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Thai Basil King Mushrooms
きのこカリフラワーガパオライス

We traveled so much this time during our stay in Japan, and we didn’t have a lot of time to spend at my parents’ house.

But when we were at their house, I enjoyed my time with my family, and my mom and sister cooked us terrific meals.

Our last meal the night before our departure was prepared by my mother and my sister both.

For an appetizer my mother made us veggie tempura which was divine, and for the main dish my sister made Thai basil chicken over rice, which is called “Gapao Rice” in Japan.

This dish was new to both of us, but the combination of basil, fish sauce, spicy and sweet flavored sauce, and a fried egg was intriguing, and my husband and I both devoured it.

So, here is my arranged version I made last night for dinner.

I used king mushroom and cauliflower in place of chicken, and this turned out delicious!!

You break the egg yolk and make each bite where you can enjoy everything together, the rice, the veggies, the egg, and the basil…

Thai Basil King Mushrooms

canola oil
3~4 cloves garlic, chopped
2 king mushrooms, chopped
1 cup chopped cauliflower
1/2 green or red pepper, chopped
salt and pepper
crushed red pepper
1~2 tablespoon cane sugar
1~2 tablespoon soy sauce
1 tablespoon oyster sauce
1~2 teaspoons fish sauce
1 teaspoon toban-djan (chili bean paste)
Thai basil, chopped
2 cups cooked rice
2 fried eggs

1. Cook garlic in oil.
2. Add mushrooms, cauliflower, and pepper, and continue to sautee. Salt and pepper. Sprinkle crushed red pepper.
3. Add sugar, soy sauce, oyster sauce, fish sauce, and toban-djan.
4. Add basil, and combine well.
5. Serve over cooked rice and a fried egg. Sprinkle fresh basil.

Stores and shops in Japan I like to visit to look for kitchen/dining stuff…

Nitori: Furniture, home decor. Reasonable. Stores located all around Japan, but not in Hokkaido or Okinawa. The wooden trays (photos above) were bought at Nitori.

Mujirushi-Ryohin: Furniture, home decor, clothing, food. Reasonable. Simple design.

Tokyu-Hands: Home decor, appliances, electronics, stationary, everything! Fun and interesting stuff.

Loft: Home decor, stationary, cosmetics…

-100-Yen Shops such as Can Do, Daiso, and Seria. I probably had the best shopping time at these 100-Yen shops. They have a great selection of fun kitchen stuff.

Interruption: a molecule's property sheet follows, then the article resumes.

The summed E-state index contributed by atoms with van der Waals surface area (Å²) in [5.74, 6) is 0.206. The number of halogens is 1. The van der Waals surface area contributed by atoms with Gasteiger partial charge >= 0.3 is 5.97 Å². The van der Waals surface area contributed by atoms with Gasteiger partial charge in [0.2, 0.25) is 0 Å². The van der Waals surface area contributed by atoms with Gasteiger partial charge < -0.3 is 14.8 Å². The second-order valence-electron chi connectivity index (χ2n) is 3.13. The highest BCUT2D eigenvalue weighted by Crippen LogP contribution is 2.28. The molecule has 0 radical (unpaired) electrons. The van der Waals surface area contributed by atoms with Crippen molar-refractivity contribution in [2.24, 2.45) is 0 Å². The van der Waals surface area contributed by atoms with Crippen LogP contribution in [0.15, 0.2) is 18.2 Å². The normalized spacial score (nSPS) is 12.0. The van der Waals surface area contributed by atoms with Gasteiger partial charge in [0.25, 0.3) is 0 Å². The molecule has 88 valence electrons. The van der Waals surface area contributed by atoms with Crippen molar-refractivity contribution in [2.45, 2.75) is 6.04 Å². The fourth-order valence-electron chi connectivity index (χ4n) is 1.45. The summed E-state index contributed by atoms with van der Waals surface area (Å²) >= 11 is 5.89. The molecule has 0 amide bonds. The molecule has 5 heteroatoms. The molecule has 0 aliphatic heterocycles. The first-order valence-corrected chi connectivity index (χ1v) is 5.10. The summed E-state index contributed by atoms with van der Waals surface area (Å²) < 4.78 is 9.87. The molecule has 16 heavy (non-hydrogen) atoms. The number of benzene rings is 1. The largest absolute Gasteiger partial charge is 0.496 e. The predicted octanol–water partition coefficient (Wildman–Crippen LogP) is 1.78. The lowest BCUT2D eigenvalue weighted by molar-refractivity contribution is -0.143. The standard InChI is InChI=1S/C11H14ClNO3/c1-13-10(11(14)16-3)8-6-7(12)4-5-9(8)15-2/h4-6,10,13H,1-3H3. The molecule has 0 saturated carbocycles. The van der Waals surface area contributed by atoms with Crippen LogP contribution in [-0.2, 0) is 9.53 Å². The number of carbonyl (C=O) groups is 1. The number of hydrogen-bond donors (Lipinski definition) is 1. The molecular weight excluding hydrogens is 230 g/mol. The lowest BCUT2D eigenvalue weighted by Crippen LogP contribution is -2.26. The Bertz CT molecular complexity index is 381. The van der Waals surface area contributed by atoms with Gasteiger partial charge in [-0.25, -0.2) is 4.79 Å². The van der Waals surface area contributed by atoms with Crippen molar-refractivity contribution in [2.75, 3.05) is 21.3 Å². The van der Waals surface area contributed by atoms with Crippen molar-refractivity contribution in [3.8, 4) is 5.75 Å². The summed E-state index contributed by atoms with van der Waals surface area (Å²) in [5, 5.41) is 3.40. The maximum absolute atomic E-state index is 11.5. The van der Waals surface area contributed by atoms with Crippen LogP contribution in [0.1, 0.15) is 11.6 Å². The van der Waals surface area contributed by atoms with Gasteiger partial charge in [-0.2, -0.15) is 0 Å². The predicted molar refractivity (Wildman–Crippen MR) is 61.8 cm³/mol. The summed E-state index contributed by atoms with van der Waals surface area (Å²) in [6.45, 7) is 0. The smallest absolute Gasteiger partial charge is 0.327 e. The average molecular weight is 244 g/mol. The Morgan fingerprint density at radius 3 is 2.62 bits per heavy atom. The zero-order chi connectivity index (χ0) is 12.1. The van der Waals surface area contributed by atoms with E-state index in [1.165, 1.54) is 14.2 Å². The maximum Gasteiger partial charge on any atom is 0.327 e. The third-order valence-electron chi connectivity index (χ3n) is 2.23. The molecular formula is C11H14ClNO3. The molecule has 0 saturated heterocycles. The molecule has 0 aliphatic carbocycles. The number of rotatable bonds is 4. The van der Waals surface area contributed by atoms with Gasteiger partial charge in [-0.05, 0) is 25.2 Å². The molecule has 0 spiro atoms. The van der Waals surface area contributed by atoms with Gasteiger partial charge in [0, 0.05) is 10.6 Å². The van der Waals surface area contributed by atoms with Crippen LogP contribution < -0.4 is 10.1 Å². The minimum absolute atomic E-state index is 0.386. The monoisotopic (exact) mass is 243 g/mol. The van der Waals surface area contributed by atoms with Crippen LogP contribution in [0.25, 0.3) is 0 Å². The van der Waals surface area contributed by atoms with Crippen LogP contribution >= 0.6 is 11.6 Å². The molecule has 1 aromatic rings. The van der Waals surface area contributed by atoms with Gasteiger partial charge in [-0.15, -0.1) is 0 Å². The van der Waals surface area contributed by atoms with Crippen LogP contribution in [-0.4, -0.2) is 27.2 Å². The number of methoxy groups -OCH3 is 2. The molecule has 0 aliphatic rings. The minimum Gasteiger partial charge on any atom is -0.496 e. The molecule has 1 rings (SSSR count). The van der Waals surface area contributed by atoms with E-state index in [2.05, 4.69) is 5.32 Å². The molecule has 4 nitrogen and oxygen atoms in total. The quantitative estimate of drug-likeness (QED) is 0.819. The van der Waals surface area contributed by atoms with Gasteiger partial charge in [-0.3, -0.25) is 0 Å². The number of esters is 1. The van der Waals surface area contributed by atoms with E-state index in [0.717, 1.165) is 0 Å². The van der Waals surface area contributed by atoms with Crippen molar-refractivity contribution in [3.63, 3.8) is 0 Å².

Red Bean Cream Cheese Toast
クリームチーズ小倉トースト

This was actually made before my recent trip to Japan, although it screams Japanese (lol).

Buttered toast with sweet red bean paste is a local favorite breakfast choice in the Nagoya region where I grew up in.

But when I saw a combination of read bean paste, cream, and fruit confiture/jam on a toast on Instagram, that intrigued me.

Apparently a cafe called “Coffee House Kako” is famous for making this.

They use butter, sweet red bean paste, whipped cream, and jam/confiture.

My version is a bit different because I used cream cheese instead of whipped cream.

I personally think cream cheese is a better choice because of its texture and taste particularly for breakfast.

This time for jam/confiture I used store-bought cheery, marmalade, and lingonberry. I made kiwi confiture myself.

Red Bean Cream Cheese Toast

1 toast
1 tablespoon butter, room temperature
4~6 tablespoons sweet red bean paste
2~4 tablespoons cream cheese
jam/confiture

1. Spread butter on a toast. Cut the toast into four pieces.
2. Spread red bean paste. Place cream cheese and then jam/confiture on top.

Black Curry
黒カレー

Hi!

Sorry about the absence.

I just got back from my vacation in Japan.

It was great to see my family and friends, and there are a lot of things about this trip I would like to share with you, but I figure many of my blog readers are probably the most interested in food.

So I am hoping to make and post some dishes for that I got inspiration from my stay in Japan.

I made this black curry for dinner tonight.

I had never heard of black curry until this trip.

We had this wonderful black curry at a cafe in Nara, and I fell in love with it.

When I did some research, apparently black curry has been pretty popular in Japan lately, and many restaurants do offer their own version of black curry.

There appear to be many ways to make your curry black, but when I asked the server at the cafe she told me that it was “black sesame” that made their curry black.

So my black curry has a healthy amount of black sesame, but I also came up with some other secret weapons to add flavor depth and additional black color.

My black curry turned out DELICIOUS and very black!

My black curry was served with wild rice and roasted Kabocha, cauliflower, and carrots.

Black Curry

canola oil
2~3 tablespoons chopped garlic
1 teaspoon chopped ginger
3 cups water
1/4 cup Shio Kombu (Japanese salted seaweed)
1 cup Hijiki (Japanese dried seaweed), soaked in water and dried
1/4~1/3 cup black sesame
1~2 tablespoons canola oil
1~2 tablespoons all purpose flour
2~3 teaspoons curry powder
cane sugar
salt and pepper

1. Sautee garlic and ginger with oil in a large pot. Cook over medium heat while constantly stirring until browned.
2. Add water and Shio Kombu. Boil and then turn down to low heat.
3. In a tall container combine Hijiki and black sesame. Add about a cup of the liquid from the pot. Puree everything using a hand blender until smooth and creamy. Add to the pot. Mix well with a whisk.
4. In a separate small pan combine oil and flour. Cook over medium heat while constantly stirring until turned dark brown. Scoop about 1/2 cup of liquid from the pot, add to the roux, and mix well. Pour the loosened roux to the pot. Mix well with a whisk.
5. Add curry powder, sugar, salt, and pepper.

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